Framed by a present-day setting in her Parisian office, the first time we meet the tall, striking Diana Prince (Gal Gadot) she’s just received a small package delivered from a Wayne Industries delivery van. Within the box, the woman retrieves a vintage, somewhat dog-eared, black and white photograph, plus a note. The picture is a group shot taken over a hundred years ago, with Wonder Woman at its center. The note is from Bruce Wayne. It reads: ‘I found the original. Maybe one day you’ll tell me your story.’
After that brief introduction, the film takes us back. Diana doesn’t tell her story to Bruce Wayne, at least, not at this point, but we still get to hear it, and while it may take a lot longer than it really needed in order to be told – the film is just over two hours and twenty minutes – Wonder Woman, it turns out, is an unexpectedly good yarn with a great central figure, and two things that were lacking from the last several DC Comics films – warmth and likable humor.
The real strength of Wonder Woman is its sense of period. Once Diana’s 5000 year-old Greek Mythology origins as an an Amazon princess are covered, including her upbringing and the discovery that she can not only wield a mean sword but also has a few untapped super-powers to explore, the bulk of the tale takes place in 1918 London, then to the western front in Belgium where things are anything but quiet. The scene when the tale of the gods is told, illustrated by Michelangelo inspired paintings that come to swirling life, is finally using CGI in a superhero movie at its most effectively creative.
Early studio production leaks suggested that the studio balked at the idea of the film not having a present-day setting, but it’s the film as a period-piece that actually makes it work and gives the whole affair character. For personal tastes, Captain America always worked best as a World War 2 story then lost what made the character interesting once he was projected into the future and became just another superhero in a modern-day setting populated by so many others. Though Wonder Woman’s present-day framing in Paris indicates that future adventures will not be ones with a historical background, at least we have this first to savor.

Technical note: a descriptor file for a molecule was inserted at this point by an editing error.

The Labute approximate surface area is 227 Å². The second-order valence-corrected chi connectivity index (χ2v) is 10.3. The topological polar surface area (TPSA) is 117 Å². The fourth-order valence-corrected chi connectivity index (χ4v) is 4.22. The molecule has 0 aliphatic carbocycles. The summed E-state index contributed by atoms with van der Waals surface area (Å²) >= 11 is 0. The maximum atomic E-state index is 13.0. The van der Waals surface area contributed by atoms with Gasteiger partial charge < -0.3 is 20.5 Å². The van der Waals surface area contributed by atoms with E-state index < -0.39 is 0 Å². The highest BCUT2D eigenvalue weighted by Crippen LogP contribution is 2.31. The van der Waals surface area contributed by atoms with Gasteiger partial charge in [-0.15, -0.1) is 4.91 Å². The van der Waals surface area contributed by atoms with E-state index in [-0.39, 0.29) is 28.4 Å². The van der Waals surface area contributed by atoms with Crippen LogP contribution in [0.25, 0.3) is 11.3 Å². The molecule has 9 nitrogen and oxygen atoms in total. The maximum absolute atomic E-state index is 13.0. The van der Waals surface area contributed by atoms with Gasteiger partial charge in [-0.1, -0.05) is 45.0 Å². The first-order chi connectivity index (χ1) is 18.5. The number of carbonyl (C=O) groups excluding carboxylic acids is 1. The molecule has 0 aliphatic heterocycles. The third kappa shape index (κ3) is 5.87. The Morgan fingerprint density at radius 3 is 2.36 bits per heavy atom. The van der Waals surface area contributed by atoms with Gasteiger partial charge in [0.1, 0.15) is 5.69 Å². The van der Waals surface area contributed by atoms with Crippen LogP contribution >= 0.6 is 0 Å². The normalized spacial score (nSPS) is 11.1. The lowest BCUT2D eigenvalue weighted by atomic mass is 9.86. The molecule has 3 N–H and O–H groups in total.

DC Comics has faltered in the area of taking themselves and their dark characters way too seriously, but with Wonder Woman a good sense of balance between the serious and the comical is achieved, and it comes without compromising the respect that the fanbase have for the central character; the humor develops naturally as it would in a fish-out-of-water situation without becoming overly broad. When Diana first arrives in war-torn London after 5000 years in virtual paradise, Chris Pine, who’s perfectly fine as Army Air Service Captain Steve Trevor, tells her, “Welcome to jolly old England,” to which she replies, “It looks hideous.” “Yeah, it’s not for everybody,” the captain agrees. There’s also the visual gag of Diana negotiating a revolving door at a London office building while clutching her shield and sword.